– Where should encryption take place (at what OSI layer[s], specifically)?
– How should encryption be applied?
– How should the encryption infrastructure, systems, and policies be managed?
At a high level, data encryption security level is determined by where they it’s employed: disk, file system, database, and application. In general, the lower in the stack encryption is employed, the simpler and less intrusive the implementation will be. However, the number and types of threats protected against are reduced. On the other hand, employing encryption higher in the stack realizes better security levels, mitigates against more threats, but comes with greater overheads.
Without a dedicated encryption and key management solution, oversight of these security layers is practically impossible in all but the smallest and simplest topologies. Adding to the mix just one on-premise production system that “bursts” to a cloud provider under peak demand, for example, provides a head-scratching exercise for security professionals and a larger attack surface.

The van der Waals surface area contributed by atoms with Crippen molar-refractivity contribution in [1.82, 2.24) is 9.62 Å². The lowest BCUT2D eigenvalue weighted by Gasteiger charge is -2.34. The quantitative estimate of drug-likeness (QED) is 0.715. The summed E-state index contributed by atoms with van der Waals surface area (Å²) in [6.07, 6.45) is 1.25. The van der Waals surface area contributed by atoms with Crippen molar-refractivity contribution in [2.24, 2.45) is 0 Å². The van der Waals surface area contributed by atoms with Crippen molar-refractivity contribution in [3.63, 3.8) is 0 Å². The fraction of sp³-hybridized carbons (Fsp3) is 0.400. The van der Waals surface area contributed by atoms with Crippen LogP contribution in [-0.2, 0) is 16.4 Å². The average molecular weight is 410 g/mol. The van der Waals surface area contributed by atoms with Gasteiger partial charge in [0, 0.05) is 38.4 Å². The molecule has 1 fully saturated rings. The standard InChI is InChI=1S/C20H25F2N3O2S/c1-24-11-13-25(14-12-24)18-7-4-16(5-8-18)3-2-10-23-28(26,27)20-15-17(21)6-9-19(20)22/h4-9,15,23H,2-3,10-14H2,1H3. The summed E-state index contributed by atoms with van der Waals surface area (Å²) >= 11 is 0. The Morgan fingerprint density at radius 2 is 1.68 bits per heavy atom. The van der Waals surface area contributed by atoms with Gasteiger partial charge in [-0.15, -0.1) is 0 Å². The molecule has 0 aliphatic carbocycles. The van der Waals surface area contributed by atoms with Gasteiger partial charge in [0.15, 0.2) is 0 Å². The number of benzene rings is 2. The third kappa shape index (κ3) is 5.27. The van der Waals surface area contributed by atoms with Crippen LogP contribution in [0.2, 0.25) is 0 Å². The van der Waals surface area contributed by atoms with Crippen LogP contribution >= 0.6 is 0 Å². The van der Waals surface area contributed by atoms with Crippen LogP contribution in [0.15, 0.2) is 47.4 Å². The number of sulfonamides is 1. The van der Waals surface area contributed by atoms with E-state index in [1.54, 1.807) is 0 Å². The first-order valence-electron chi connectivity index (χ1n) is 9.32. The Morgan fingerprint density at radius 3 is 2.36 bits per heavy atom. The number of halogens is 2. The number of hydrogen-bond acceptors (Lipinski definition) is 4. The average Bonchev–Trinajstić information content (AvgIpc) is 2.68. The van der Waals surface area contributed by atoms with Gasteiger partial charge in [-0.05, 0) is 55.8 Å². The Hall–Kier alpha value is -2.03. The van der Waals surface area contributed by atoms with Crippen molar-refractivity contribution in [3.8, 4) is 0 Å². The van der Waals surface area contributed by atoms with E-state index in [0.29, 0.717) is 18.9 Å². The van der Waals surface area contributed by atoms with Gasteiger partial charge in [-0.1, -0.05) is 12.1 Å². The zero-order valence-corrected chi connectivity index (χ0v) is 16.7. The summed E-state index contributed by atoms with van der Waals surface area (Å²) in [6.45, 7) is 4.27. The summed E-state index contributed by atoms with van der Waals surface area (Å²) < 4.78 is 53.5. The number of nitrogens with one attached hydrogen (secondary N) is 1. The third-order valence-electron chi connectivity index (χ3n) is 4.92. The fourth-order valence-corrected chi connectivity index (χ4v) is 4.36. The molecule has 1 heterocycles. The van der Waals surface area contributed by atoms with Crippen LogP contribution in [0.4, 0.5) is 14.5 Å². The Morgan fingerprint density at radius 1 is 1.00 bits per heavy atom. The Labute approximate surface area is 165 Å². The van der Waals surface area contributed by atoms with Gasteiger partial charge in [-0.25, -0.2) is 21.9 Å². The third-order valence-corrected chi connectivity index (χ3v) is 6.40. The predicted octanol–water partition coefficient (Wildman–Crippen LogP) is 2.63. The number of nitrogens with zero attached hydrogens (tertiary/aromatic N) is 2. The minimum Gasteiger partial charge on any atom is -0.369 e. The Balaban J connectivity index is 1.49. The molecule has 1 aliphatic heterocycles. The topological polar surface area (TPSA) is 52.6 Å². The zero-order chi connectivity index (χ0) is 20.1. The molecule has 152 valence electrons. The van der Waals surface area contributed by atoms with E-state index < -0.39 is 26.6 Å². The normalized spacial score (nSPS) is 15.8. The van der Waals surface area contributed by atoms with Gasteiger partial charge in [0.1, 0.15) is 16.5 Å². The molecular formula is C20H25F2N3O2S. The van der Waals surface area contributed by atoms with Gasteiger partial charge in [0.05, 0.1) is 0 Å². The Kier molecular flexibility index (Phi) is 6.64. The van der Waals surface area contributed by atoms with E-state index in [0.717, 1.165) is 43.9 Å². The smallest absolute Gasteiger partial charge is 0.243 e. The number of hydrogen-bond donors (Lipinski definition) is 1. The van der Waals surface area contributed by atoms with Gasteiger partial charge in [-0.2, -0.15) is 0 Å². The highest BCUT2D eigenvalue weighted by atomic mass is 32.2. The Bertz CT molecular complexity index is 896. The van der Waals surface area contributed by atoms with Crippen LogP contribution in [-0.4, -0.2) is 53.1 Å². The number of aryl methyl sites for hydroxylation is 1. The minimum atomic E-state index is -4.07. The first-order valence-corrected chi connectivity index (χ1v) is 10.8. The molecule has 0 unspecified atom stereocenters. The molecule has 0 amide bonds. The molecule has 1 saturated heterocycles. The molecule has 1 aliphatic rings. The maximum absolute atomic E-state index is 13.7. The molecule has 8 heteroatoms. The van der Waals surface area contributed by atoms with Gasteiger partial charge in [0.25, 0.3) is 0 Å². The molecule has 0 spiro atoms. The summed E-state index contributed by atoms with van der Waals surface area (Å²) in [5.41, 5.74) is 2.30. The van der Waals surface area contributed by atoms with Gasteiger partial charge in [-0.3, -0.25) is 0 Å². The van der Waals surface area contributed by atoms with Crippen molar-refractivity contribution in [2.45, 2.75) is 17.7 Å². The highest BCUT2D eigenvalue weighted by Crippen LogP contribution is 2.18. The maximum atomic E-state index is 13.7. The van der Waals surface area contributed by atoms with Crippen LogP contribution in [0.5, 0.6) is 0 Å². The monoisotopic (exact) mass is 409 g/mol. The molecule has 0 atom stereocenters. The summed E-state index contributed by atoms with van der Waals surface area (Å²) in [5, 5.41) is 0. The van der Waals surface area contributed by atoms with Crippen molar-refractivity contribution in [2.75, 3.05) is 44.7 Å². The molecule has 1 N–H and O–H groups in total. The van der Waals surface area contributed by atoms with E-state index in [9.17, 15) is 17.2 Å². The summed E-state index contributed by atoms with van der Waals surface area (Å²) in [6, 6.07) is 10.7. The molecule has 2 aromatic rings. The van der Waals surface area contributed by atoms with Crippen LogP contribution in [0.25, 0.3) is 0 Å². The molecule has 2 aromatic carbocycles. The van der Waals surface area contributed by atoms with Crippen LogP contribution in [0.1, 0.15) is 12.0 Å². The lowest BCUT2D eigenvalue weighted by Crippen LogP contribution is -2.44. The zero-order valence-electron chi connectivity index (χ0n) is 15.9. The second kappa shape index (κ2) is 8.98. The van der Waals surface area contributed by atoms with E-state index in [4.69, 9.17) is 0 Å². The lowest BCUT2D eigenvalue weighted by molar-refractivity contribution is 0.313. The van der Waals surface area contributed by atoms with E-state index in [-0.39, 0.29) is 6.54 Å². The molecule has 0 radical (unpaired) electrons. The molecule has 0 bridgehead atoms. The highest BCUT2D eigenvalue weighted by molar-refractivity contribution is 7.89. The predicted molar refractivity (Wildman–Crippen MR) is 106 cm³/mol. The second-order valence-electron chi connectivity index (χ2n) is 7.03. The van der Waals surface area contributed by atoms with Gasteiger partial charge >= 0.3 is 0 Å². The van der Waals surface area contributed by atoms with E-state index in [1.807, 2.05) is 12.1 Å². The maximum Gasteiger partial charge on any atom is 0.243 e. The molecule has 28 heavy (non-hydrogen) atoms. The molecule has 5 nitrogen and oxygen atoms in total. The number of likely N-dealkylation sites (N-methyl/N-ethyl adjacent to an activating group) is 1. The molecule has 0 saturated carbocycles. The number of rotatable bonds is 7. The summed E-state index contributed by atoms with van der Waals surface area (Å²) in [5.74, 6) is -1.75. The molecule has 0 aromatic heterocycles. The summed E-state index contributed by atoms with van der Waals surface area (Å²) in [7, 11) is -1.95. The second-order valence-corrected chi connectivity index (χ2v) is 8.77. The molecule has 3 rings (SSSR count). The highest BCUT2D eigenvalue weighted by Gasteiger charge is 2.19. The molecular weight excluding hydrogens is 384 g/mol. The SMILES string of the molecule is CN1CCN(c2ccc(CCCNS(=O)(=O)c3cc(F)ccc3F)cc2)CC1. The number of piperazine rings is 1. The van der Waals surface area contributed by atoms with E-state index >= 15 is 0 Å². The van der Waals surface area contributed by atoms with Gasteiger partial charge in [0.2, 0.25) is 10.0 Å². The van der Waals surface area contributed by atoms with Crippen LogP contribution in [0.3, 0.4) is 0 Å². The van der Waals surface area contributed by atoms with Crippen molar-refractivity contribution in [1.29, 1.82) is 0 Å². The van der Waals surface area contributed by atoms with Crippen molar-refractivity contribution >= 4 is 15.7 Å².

There are very few specific suppliers of encryption and key management platforms operating successfully today, and the de facto choice for many (including military and peri-governmental bodies) is Thales. It provides a highly adaptable platform that applies high-grade encryption via hardware or virtualized devices, managing, rotating, auditing, and issuing keys for use in complex topologies.
In an environment of increased risk to sensitive data, enterprises need the ability to limit access to sensitive information to only those users, groups and processes that require it. This need extends across data centers, cloud, data lakes, and all information repositories. Additionally, sensitive data should be useless (and valueless) when unused without controlled access to the decryption levers by legitimate users. This is transparent encryption with user access control.
CipherTrust Transparent Encryption software for enterprises delivers data-at-rest encryption with centralized key management, privileged user access control and detailed data access audit logging. This protects data wherever it resides — on-premises, across multiple clouds and in big data and container environments. The result is greatly reduced risk and an enhanced capability to meet compliance and regulatory data security requirements.